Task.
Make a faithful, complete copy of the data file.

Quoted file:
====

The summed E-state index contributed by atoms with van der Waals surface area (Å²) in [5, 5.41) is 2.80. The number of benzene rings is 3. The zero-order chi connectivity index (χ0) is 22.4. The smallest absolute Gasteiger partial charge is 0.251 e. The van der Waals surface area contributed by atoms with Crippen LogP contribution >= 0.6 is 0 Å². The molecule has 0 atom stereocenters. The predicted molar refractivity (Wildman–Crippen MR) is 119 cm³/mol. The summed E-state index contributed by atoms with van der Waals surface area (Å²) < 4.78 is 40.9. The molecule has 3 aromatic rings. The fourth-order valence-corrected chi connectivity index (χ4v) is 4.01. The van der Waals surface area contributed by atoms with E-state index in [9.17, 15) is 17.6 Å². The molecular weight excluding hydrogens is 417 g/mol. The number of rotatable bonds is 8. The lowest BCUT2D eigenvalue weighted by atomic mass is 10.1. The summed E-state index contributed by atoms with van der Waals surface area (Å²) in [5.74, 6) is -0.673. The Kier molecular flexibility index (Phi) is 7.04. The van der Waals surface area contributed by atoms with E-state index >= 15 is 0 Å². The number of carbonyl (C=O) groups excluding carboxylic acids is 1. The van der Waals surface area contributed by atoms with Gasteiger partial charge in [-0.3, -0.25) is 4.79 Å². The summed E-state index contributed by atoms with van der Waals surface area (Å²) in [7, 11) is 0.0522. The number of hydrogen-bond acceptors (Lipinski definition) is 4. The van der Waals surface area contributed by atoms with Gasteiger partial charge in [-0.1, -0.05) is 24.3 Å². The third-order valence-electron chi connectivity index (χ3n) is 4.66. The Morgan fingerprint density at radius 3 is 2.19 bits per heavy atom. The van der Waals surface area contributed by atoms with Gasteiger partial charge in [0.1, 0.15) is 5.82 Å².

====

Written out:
The summed E-state index contributed by atoms with van der Waals surface area (Å²) in [5, 5.41) is 2.80. The number of benzene rings is 3. The zero-order chi connectivity index (χ0) is 22.4. The smallest absolute Gasteiger partial charge is 0.251 e. The van der Waals surface area contributed by atoms with Crippen LogP contribution >= 0.6 is 0 Å². The molecule has 0 atom stereocenters. The predicted molar refractivity (Wildman–Crippen MR) is 119 cm³/mol. The summed E-state index contributed by atoms with van der Waals surface area (Å²) < 4.78 is 40.9. The molecule has 3 aromatic rings. The fourth-order valence-corrected chi connectivity index (χ4v) is 4.01. The van der Waals surface area contributed by atoms with E-state index in [9.17, 15) is 17.6 Å². The molecular weight excluding hydrogens is 417 g/mol. The number of rotatable bonds is 8. The lowest BCUT2D eigenvalue weighted by atomic mass is 10.1. The summed E-state index contributed by atoms with van der Waals surface area (Å²) in [5.74, 6) is -0.673. The Kier molecular flexibility index (Phi) is 7.04. The van der Waals surface area contributed by atoms with E-state index >= 15 is 0 Å². The number of carbonyl (C=O) groups excluding carboxylic acids is 1. The van der Waals surface area contributed by atoms with Gasteiger partial charge in [-0.3, -0.25) is 4.79 Å². The summed E-state index contributed by atoms with van der Waals surface area (Å²) in [7, 11) is 0.0522. The number of hydrogen-bond acceptors (Lipinski definition) is 4. The van der Waals surface area contributed by atoms with Gasteiger partial charge in [-0.1, -0.05) is 24.3 Å². The third-order valence-electron chi connectivity index (χ3n) is 4.66. The Morgan fingerprint density at radius 3 is 2.19 bits per heavy atom. The van der Waals surface area contributed by atoms with Gasteiger partial charge in [0.1, 0.15) is 5.82 Å².